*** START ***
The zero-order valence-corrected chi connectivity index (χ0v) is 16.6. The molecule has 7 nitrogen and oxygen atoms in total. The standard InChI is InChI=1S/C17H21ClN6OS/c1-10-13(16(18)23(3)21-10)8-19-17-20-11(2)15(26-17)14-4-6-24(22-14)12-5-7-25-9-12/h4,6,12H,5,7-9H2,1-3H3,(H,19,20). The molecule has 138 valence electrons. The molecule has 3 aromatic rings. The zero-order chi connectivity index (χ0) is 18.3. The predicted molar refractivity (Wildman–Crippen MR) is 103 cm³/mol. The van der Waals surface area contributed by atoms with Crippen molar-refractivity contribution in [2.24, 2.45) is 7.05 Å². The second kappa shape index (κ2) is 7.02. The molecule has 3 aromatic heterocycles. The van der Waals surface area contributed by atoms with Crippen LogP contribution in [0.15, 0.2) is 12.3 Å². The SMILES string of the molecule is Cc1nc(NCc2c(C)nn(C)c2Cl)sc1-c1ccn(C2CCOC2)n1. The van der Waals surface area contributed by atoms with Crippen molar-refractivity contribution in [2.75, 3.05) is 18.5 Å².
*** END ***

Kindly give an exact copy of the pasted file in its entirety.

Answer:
The zero-order valence-corrected chi connectivity index (χ0v) is 16.6. The molecule has 7 nitrogen and oxygen atoms in total. The standard InChI is InChI=1S/C17H21ClN6OS/c1-10-13(16(18)23(3)21-10)8-19-17-20-11(2)15(26-17)14-4-6-24(22-14)12-5-7-25-9-12/h4,6,12H,5,7-9H2,1-3H3,(H,19,20). The molecule has 138 valence electrons. The molecule has 3 aromatic rings. The zero-order chi connectivity index (χ0) is 18.3. The predicted molar refractivity (Wildman–Crippen MR) is 103 cm³/mol. The van der Waals surface area contributed by atoms with Crippen molar-refractivity contribution in [2.24, 2.45) is 7.05 Å². The second kappa shape index (κ2) is 7.02. The molecule has 3 aromatic heterocycles. The van der Waals surface area contributed by atoms with Crippen LogP contribution in [0.15, 0.2) is 12.3 Å². The SMILES string of the molecule is Cc1nc(NCc2c(C)nn(C)c2Cl)sc1-c1ccn(C2CCOC2)n1. The van der Waals surface area contributed by atoms with Crippen molar-refractivity contribution in [2.75, 3.05) is 18.5 Å².